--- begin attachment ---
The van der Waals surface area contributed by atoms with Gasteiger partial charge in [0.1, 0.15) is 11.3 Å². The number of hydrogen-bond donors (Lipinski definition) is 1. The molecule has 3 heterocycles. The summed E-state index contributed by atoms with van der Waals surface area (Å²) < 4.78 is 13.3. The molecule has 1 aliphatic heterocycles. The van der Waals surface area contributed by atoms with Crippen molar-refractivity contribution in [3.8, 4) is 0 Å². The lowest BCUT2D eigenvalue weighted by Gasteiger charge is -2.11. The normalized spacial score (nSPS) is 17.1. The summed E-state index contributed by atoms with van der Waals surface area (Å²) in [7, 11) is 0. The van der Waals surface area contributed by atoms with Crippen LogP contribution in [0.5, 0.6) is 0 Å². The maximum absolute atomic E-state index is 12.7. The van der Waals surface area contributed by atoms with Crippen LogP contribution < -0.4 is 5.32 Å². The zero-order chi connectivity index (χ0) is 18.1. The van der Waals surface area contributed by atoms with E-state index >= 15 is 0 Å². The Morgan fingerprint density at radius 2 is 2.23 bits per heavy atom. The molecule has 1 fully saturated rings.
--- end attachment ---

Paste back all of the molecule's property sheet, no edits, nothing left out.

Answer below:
The van der Waals surface area contributed by atoms with Gasteiger partial charge in [0.1, 0.15) is 11.3 Å². The number of hydrogen-bond donors (Lipinski definition) is 1. The molecule has 3 heterocycles. The summed E-state index contributed by atoms with van der Waals surface area (Å²) < 4.78 is 13.3. The molecule has 1 aliphatic heterocycles. The van der Waals surface area contributed by atoms with Crippen molar-refractivity contribution in [3.8, 4) is 0 Å². The lowest BCUT2D eigenvalue weighted by Gasteiger charge is -2.11. The normalized spacial score (nSPS) is 17.1. The summed E-state index contributed by atoms with van der Waals surface area (Å²) in [7, 11) is 0. The van der Waals surface area contributed by atoms with Crippen LogP contribution in [0.5, 0.6) is 0 Å². The maximum absolute atomic E-state index is 12.7. The van der Waals surface area contributed by atoms with Crippen LogP contribution < -0.4 is 5.32 Å². The zero-order chi connectivity index (χ0) is 18.1. The van der Waals surface area contributed by atoms with E-state index >= 15 is 0 Å². The Morgan fingerprint density at radius 2 is 2.23 bits per heavy atom. The molecule has 1 fully saturated rings.